NEW YORK (Reuters Health) – Folic acid supplementation during pregnancy does not boost the frequency of children born with potentially harmful mutations in a gene that metabolizes folate, research shows.

The study was prompted by an earlier report from Spain suggesting that folic acid supplementation may “select for” embryos with deleterious mutations in the so-called MTHFR gene, the research team explains.

“A pretty serious concern raised in relation to folic acid use in pregnancy is not something to worry about,” Dr. Paul Haggarty from Rowett Research Institute, Aberdeen, UK told Reuters Health.

“Women should continue to follow advice on folic acid use to reduce the chances of the very serious condition of neural tube defects,” he added.

Haggarty and colleagues analyzed the MTHFR “genotypes” of mothers and their babies before and after recommendations of folic acid supplementation in pregnancy.

They could find no significant differences between mothers and babies in the frequencies of all five MTHFR mutations studied before and after the introduction of advice on folic acid supplementation.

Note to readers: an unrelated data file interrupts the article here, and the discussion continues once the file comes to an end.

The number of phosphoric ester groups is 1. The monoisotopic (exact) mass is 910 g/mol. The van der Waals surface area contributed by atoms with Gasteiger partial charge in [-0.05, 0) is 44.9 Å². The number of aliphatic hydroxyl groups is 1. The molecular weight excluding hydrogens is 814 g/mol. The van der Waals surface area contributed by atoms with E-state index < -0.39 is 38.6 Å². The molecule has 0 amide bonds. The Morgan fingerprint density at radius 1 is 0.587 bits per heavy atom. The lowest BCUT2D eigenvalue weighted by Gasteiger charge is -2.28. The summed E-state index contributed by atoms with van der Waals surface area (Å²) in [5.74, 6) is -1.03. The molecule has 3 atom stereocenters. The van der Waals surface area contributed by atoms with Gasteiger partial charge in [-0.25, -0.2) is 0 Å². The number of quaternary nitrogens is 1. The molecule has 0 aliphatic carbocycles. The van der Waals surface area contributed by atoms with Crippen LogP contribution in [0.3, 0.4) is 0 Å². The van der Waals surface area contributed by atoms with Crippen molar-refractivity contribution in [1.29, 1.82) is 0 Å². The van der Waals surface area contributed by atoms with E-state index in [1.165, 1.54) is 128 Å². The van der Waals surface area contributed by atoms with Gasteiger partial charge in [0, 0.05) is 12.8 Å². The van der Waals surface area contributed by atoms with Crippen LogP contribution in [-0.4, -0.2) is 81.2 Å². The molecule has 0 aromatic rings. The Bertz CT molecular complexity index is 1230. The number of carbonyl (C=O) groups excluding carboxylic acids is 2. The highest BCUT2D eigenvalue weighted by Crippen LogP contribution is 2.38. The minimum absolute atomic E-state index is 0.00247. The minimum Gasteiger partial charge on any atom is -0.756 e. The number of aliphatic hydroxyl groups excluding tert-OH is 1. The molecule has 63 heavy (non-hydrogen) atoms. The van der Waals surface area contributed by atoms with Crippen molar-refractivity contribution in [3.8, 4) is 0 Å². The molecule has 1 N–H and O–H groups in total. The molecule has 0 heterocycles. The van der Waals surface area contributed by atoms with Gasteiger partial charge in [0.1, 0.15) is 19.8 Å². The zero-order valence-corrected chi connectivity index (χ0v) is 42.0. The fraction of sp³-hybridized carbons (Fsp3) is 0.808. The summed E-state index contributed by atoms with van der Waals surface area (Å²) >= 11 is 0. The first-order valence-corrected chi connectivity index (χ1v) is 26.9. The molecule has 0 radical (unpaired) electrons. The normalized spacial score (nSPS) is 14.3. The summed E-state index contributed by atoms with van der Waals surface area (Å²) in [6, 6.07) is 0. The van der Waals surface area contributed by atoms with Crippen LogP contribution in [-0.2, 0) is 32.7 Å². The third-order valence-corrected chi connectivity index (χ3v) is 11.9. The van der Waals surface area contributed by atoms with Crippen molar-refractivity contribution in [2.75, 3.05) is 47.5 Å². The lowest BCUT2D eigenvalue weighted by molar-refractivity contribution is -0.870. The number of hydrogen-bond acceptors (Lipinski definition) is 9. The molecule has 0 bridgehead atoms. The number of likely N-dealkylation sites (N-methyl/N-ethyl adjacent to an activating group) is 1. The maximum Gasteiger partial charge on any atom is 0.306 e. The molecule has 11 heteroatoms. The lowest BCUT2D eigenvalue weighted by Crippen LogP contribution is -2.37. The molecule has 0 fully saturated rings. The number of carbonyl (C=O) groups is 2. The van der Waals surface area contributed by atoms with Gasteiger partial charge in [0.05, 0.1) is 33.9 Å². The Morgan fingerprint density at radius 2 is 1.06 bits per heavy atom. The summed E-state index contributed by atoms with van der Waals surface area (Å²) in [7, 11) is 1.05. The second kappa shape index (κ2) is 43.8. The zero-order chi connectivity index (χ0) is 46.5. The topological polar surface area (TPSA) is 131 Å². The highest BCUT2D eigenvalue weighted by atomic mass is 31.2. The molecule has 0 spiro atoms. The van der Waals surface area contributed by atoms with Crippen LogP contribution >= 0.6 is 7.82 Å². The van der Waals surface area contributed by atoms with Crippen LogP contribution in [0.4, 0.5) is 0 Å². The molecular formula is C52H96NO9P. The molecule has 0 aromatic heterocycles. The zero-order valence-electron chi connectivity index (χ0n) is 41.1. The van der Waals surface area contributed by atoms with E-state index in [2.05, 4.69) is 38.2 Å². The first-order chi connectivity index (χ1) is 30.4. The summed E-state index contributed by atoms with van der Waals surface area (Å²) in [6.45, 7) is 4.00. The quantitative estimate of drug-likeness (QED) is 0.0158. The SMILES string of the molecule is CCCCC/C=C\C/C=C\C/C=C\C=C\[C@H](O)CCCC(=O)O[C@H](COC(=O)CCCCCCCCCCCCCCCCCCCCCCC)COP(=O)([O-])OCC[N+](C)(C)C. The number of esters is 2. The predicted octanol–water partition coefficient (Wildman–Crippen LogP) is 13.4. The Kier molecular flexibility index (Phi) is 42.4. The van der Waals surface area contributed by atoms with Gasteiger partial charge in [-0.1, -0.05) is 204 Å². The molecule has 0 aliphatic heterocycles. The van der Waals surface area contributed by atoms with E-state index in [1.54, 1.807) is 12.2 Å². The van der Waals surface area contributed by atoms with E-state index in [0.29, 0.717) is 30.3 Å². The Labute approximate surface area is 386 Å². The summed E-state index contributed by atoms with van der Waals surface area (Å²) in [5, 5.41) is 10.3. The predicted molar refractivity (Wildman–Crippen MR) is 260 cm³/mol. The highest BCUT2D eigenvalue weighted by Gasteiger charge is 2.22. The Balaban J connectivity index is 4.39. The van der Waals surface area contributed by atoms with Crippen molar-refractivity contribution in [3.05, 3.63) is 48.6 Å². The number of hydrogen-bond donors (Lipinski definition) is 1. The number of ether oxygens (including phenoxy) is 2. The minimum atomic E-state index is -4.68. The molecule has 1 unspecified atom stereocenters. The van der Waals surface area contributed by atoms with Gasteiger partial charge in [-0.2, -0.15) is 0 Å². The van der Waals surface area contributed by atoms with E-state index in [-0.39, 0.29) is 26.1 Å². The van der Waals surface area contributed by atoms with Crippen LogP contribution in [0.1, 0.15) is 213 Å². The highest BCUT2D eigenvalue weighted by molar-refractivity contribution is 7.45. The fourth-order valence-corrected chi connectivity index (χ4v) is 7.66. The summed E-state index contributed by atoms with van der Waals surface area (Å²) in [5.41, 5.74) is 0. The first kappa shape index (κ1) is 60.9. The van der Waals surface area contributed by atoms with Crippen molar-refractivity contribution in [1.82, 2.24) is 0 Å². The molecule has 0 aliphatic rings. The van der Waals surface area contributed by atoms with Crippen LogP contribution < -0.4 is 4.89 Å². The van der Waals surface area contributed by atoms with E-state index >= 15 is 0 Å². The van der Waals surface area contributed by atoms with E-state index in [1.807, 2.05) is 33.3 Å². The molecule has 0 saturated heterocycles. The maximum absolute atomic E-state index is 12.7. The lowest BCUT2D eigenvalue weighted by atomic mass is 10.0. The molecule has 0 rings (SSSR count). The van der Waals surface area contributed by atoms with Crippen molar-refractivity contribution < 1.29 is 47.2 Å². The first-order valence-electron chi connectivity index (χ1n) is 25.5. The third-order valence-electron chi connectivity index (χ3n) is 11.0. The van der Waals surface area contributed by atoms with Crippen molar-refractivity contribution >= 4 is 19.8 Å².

“The original finding was such an interesting idea that it was widely cited in good quality journals without being challenged,” Haggarty said. “There are subtle ways that folic acid could influence embryo development and long term health…but this is only speculation.”

Haggarty concluded, “We know that there is a clear health benefit of folic acid use in terms of reducing neural tube defect risk and that should not be put in jeopardy until we have hard data that there is a health detriment.”

SOURCE: BJOG: An International Journal of Obstetrics and Gynecology, 2008.

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